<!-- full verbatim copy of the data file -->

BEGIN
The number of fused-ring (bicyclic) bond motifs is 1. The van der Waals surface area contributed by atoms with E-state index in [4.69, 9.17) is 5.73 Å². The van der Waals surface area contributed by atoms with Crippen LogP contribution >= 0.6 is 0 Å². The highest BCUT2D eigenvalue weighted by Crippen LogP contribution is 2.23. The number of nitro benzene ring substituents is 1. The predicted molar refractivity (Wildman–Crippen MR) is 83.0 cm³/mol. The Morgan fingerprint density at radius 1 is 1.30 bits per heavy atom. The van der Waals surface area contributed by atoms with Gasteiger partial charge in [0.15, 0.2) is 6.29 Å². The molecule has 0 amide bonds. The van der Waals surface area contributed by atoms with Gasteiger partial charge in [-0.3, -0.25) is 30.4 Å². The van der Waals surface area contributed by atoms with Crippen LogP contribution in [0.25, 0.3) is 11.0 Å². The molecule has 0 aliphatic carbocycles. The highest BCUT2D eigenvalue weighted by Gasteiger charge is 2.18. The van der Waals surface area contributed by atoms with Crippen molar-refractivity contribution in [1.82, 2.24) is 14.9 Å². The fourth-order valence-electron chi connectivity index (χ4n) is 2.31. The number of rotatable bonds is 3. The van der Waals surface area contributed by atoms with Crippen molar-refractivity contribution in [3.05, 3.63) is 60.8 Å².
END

The number of fused-ring (bicyclic) bond motifs is 1. The van der Waals surface area contributed by atoms with E-state index in [4.69, 9.17) is 5.73 Å². The van der Waals surface area contributed by atoms with Crippen LogP contribution >= 0.6 is 0 Å². The highest BCUT2D eigenvalue weighted by Crippen LogP contribution is 2.23. The number of nitro benzene ring substituents is 1. The predicted molar refractivity (Wildman–Crippen MR) is 83.0 cm³/mol. The Morgan fingerprint density at radius 1 is 1.30 bits per heavy atom. The van der Waals surface area contributed by atoms with Gasteiger partial charge in [0.15, 0.2) is 6.29 Å². The molecule has 0 amide bonds. The van der Waals surface area contributed by atoms with Gasteiger partial charge in [-0.3, -0.25) is 30.4 Å². The van der Waals surface area contributed by atoms with Crippen LogP contribution in [0.25, 0.3) is 11.0 Å². The molecule has 0 aliphatic carbocycles. The highest BCUT2D eigenvalue weighted by Gasteiger charge is 2.18. The van der Waals surface area contributed by atoms with Crippen molar-refractivity contribution in [1.82, 2.24) is 14.9 Å². The fourth-order valence-electron chi connectivity index (χ4n) is 2.31. The number of rotatable bonds is 3. The van der Waals surface area contributed by atoms with Crippen molar-refractivity contribution in [3.05, 3.63) is 60.8 Å².